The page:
French noun for taste in all its senses. Some wines, particularly old champagnes, are described as suiting the goût anglais, or English taste (supposedly for wine necrophilia). Sweet champagne was described as to the goût russe, in the days of the imperial court. (The late-19th-century Champenois defined champagne sweetened to satisfy the goût russe as one with 273 to 330 g/l of residual sugar, as opposed to the goût anglais of 22 to 66 g/l.)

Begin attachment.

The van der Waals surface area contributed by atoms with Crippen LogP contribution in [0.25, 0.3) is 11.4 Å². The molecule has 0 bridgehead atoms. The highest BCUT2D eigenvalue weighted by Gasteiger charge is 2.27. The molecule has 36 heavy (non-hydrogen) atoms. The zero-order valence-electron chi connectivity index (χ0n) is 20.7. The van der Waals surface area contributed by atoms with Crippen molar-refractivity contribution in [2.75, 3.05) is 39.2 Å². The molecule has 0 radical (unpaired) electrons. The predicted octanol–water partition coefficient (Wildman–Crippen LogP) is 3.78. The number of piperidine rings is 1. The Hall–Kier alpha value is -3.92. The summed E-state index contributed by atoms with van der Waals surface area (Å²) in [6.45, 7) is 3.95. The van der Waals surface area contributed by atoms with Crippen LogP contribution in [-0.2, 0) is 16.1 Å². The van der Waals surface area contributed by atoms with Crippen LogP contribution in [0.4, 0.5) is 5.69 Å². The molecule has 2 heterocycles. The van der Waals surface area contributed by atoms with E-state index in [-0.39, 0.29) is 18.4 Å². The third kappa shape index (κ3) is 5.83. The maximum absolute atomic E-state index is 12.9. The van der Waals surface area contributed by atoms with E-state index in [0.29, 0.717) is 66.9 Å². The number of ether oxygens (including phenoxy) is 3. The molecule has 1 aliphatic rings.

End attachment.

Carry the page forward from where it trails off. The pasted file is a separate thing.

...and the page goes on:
A wine made from fruit adversely affected by hail, for example, might be described in French as having a goût de grêle. Another much discussed and loosely applied tasting term is goût de terroir, sometimes used about those aspects of flavour deemed to derive from the terroir rather than the grape variety but sometimes erroneously used synonymously and pejoratively with the term ‘earthy’.